Further Investigation Into My Soul

Here’s to strong women, may we be them, may we know them, may we raise them.

Since last class I have spent some quality time in my head…sometimes that isn’t always a great place to be. This has been a rough couple weeks to say the least so failure has definitely been an evident thought as I ponder through the impact it has on myself and my friends and family around me. I think I have come to the conclusion that I am my own worse enemy as probably most people that are always reaching for the stars are. I analyzed failure in my own life this weekend and I found that the more I thought about it the more I realized that the fear of failure is evident in my every move. My dog is sick, I fear I am failing him because I can’t fix him. My dad is struggling with the weight of the world on his shoulders, I fear I am failing him because I can’t be with him physically. My mom is in a constant state of worry, I fear I am failing her because I can’t be with her physically either. My boyfriend hates his job, I fear I am failing him because I can’t be happy all the times he is not. So where does this list leave me, spending each day striving to be tough hoping that I am not defeated by the fear of failure.

maya-angelou-quotes

So that just about sums up a couple pretty bad days. On my good days the fear of failure is overcome with the things that I can control. All the things that I have mentioned in my previous paragraph are things I cannot control, things that I cannot possibly be defeated by because the success of each of my family members in their struggles is not weighted on me solely, yet I still fear the failure of not being able to “fix it”.  According to Guy Winch, Ph D, “a fear of failure is essentially a fear of shame. People who have a fear of failure are motivated to avoid failing not because they cannot manage the basic emotions of disappointment, anger, and frustration that accompany such experiences but because failing also makes them feel deep shame. Shame is a psychologically toxic emotion because instead of feeling bad about our actions (guilt) or our efforts (regret), shame makes us feel bad who we are. Shame gets to the core of our egos, our identities, our self-esteem, and our feelings of emotional well-being.” With that being identified I now wonder how do we break this cycle, how do we get rid of the fear in order to allow failure to be our motivator for success instead of the fear of failure.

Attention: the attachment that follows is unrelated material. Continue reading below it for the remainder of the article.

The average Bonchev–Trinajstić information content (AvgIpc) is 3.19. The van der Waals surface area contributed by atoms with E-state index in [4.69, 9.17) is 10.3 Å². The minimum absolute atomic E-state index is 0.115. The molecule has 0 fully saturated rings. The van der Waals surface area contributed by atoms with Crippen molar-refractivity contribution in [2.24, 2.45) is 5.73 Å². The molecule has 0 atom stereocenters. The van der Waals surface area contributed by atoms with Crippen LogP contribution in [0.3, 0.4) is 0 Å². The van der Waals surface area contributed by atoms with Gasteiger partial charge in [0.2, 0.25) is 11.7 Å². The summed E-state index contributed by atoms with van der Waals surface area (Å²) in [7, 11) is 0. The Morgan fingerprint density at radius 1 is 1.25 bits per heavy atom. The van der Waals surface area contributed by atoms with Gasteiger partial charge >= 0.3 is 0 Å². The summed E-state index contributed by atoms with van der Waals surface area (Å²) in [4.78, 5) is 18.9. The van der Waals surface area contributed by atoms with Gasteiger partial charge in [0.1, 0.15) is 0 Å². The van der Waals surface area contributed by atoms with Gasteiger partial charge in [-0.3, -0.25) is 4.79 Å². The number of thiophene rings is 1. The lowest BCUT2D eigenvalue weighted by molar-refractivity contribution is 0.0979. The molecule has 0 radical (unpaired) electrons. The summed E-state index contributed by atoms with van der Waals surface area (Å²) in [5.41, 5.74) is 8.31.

Winners are not afraid of losing. But losers are. Failure is part of the process of success. People who avoid failure also avoid success.” – Robert T. Kiyosaki

Marilyn Tam Speaker, author of “The Happiness Choice” consultant, board-certified executive/corporate/leadership coach wrote an article in the Huffington Post that identified a core behavior that advises; “Be gentle on yourself. It would be counterproductive and sad if you inflicted harsh judgment on yourself as you take steps to adopt an attitude of “New Opportunities”. Laugh and pick yourself up when you forget and lapse into negative thinking and fear. Or when you miss the mark. Instead assess what went awry, see how you can improve next time, and look for openings in the situation to move forward gracefully and wisely. Remember when children are learning to walk, they fall down numerous times, laugh and pick themselves up to try again and again, until one day they are running and winning marathons.”

This is where I want to begin my search on project proposals:

  1. A Guide: creating a guide to encourage taking chances and seeking new opportunities outside of your “comfort zone” that will reward the bumps and bruises that would otherwise be seen as failures and now will become badges of “yeah I just did that”
  2. Greeting Cards: create a line of greeting cards that celebrates your failures with the power of laughter, helping to ease the humility and other toxic emotions that are brought forth from failure.
  3. School Curriculum: designed to reward the risk takers, the children that go for it and attempt projects that are outside of their comfort zones are given more credit than the kids that opt for the “easy out”.

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